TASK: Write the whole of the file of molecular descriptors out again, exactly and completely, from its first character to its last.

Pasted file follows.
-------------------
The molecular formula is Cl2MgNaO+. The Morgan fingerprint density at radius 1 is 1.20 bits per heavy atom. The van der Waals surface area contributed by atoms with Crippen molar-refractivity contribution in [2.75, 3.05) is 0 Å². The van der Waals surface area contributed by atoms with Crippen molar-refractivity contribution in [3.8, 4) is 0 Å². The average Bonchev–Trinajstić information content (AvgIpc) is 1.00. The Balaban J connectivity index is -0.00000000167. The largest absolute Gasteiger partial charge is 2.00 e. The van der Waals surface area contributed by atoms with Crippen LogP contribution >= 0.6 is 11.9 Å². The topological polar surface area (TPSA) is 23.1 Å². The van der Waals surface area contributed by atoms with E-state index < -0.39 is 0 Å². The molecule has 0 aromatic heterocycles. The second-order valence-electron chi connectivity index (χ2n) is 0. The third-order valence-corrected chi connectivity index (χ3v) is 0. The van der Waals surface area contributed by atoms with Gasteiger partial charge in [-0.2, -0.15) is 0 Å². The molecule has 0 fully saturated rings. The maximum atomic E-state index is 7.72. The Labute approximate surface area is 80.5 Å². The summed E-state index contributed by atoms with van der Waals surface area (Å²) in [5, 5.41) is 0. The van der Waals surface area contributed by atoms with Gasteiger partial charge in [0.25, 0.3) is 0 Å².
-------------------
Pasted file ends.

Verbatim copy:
The molecular formula is Cl2MgNaO+. The Morgan fingerprint density at radius 1 is 1.20 bits per heavy atom. The van der Waals surface area contributed by atoms with Crippen molar-refractivity contribution in [2.75, 3.05) is 0 Å². The van der Waals surface area contributed by atoms with Crippen molar-refractivity contribution in [3.8, 4) is 0 Å². The average Bonchev–Trinajstić information content (AvgIpc) is 1.00. The Balaban J connectivity index is -0.00000000167. The largest absolute Gasteiger partial charge is 2.00 e. The van der Waals surface area contributed by atoms with Crippen LogP contribution >= 0.6 is 11.9 Å². The topological polar surface area (TPSA) is 23.1 Å². The van der Waals surface area contributed by atoms with E-state index < -0.39 is 0 Å². The molecule has 0 aromatic heterocycles. The second-order valence-electron chi connectivity index (χ2n) is 0. The third-order valence-corrected chi connectivity index (χ3v) is 0. The van der Waals surface area contributed by atoms with Gasteiger partial charge in [-0.2, -0.15) is 0 Å². The molecule has 0 fully saturated rings. The maximum atomic E-state index is 7.72. The Labute approximate surface area is 80.5 Å². The summed E-state index contributed by atoms with van der Waals surface area (Å²) in [5, 5.41) is 0. The van der Waals surface area contributed by atoms with Gasteiger partial charge in [0.25, 0.3) is 0 Å².